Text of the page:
New Jersey Teen Rescues Toys for a Second Chance

Filed under: In The News, Amazing Kids


Rescued and recycled toys at the Babyland/Family Violence Center in Newark, N.J. From left, Aminah Adib-Muhammad, Michelle McAllister, Ebony Macken and Sasha Lipton. Courtesy: Sasha Lipton.

Remember the three R's in school: reading, writing and 'rithmetic? One teen has added two other R's, "rescue and recycle," to her education.

Sasha Lipton, the 19-year-old who founded Second Chance Toys, says that plastic toys do not biodegrade. "One hundred years later and it will be still sitting there. Wash it off, it will be perfect," she says.

When she was 15, she and her mother saw plastic toys left along curbside for trash pickup. Sasha had the idea of cleaning off the toys and placing them in the hands of children who needed them.

Sasha and her mother got out of their car and started picking up toys, storing them in their New Jersey basement.

Having been involved in volunteering for Meals-on-Wheels and Camp Sunshine, Lipton was not new to helping people. However, after calling organizations dealing with homeless people and children, she found the most challenging aspect was to find places willing to take the toys.

"Trying to find people was difficult. No one wanted to take them from a random girl," Lipton tells ParentDish.

Finally, a shelter for women who were abused and their children accepted the toys. Once a small article appeared in the newspaper, more organizations showed interest. Second Chance Toys was born.

Lipton says that Second Chance Toys now has two main donation drives: Earth Week, which focuses on the environmental good the organization can do, and at Thanksgiving, which focuses on helping children.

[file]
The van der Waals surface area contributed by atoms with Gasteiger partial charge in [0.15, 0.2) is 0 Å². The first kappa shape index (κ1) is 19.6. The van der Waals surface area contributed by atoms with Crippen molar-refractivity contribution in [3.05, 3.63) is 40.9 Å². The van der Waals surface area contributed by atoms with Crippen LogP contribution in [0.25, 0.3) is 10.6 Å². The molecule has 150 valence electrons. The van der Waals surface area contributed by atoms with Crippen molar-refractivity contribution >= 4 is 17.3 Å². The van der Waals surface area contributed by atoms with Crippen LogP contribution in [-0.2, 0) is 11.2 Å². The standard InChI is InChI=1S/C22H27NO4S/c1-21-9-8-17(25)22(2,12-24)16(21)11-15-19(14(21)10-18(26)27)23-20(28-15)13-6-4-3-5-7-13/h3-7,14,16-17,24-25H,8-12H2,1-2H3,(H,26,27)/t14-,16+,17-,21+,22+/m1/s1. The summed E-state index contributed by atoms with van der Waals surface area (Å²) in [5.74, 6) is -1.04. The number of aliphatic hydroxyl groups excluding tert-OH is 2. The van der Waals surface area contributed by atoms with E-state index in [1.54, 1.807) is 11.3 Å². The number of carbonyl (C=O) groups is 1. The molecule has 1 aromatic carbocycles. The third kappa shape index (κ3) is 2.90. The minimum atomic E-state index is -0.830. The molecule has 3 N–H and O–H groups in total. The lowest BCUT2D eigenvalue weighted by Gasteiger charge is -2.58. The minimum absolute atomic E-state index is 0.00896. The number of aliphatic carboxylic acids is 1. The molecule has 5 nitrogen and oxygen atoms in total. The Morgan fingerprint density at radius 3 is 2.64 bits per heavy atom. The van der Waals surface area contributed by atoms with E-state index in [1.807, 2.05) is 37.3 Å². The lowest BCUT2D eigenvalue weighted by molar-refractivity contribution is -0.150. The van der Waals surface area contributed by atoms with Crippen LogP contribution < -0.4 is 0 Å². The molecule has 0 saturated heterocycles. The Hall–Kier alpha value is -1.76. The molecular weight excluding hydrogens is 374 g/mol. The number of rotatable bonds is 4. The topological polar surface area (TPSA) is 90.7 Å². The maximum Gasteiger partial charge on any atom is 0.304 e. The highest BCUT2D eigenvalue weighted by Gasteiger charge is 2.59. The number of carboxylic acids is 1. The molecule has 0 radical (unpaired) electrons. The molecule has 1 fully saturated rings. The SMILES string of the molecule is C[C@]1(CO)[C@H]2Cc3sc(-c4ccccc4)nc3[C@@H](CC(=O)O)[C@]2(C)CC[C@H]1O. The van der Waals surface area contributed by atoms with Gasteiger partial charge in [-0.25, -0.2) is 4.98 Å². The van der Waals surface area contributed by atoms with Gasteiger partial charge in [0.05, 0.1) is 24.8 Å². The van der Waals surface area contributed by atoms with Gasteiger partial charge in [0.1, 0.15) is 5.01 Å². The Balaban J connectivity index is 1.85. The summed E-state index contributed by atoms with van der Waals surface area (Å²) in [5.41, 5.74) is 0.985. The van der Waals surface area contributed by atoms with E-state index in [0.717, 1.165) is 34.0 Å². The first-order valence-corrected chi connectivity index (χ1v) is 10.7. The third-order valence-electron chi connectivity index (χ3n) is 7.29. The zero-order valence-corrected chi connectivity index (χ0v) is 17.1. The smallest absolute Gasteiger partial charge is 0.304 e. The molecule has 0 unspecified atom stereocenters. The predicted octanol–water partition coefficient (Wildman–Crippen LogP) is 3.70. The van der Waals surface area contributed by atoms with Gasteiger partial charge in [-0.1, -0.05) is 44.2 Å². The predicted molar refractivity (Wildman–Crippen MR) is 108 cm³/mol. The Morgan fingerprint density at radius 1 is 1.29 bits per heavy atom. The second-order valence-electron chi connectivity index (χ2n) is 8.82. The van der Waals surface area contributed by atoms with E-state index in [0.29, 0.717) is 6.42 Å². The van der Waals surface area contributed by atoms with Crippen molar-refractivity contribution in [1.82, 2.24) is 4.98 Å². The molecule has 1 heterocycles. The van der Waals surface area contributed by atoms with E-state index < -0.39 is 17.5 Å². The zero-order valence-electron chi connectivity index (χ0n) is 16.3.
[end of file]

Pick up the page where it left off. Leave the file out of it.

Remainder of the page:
To date, more than 41,000 toys have been donated and Second Chance Toys has affiliates popping up throughout the U.S., including those in Virginia, Pennsylvania, New York, New Jersey and Florida.

"On the Web site, there is a place where you can get started and anyone can start collecting toys. It doesn't have to be along with us," Lipton says in a telephone interview. "And if they need help, they can always contact us."

Although the organization has had donations from school children, parents seem to be the most interested in Second Chance Toys. And, she says, because of the downturn in the economy, it is an "easy way to help out without having to spend money."

"We've had a lot of success," Lipton tells ParentDish. "It resonates with adults who have children because it is all about recycling the old toys."

Lipton, who is a sophomore at Northwestern University, says the organization is looking to grow and expand into more states. Second Chance Toys is looking to gain its non-profit 501(c)3 status and partner with a larger company.

"We've grown and can only grow so far," Lipton says. "Partnership with funding would be beneficial and could grow to a lot more states."

Lipton encourages other kids to get involved in their community and says that "any idea can become a reality." She adds, "You shouldn't give up, ever. That was the biggest thing for me. I thought I would donate a few toys, but seeing it become real...everyone supported it."

Related: Colorado Teens Volunteer to Offer Friendship, One Person at a Time

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Start by teaching him that it is safe to do so.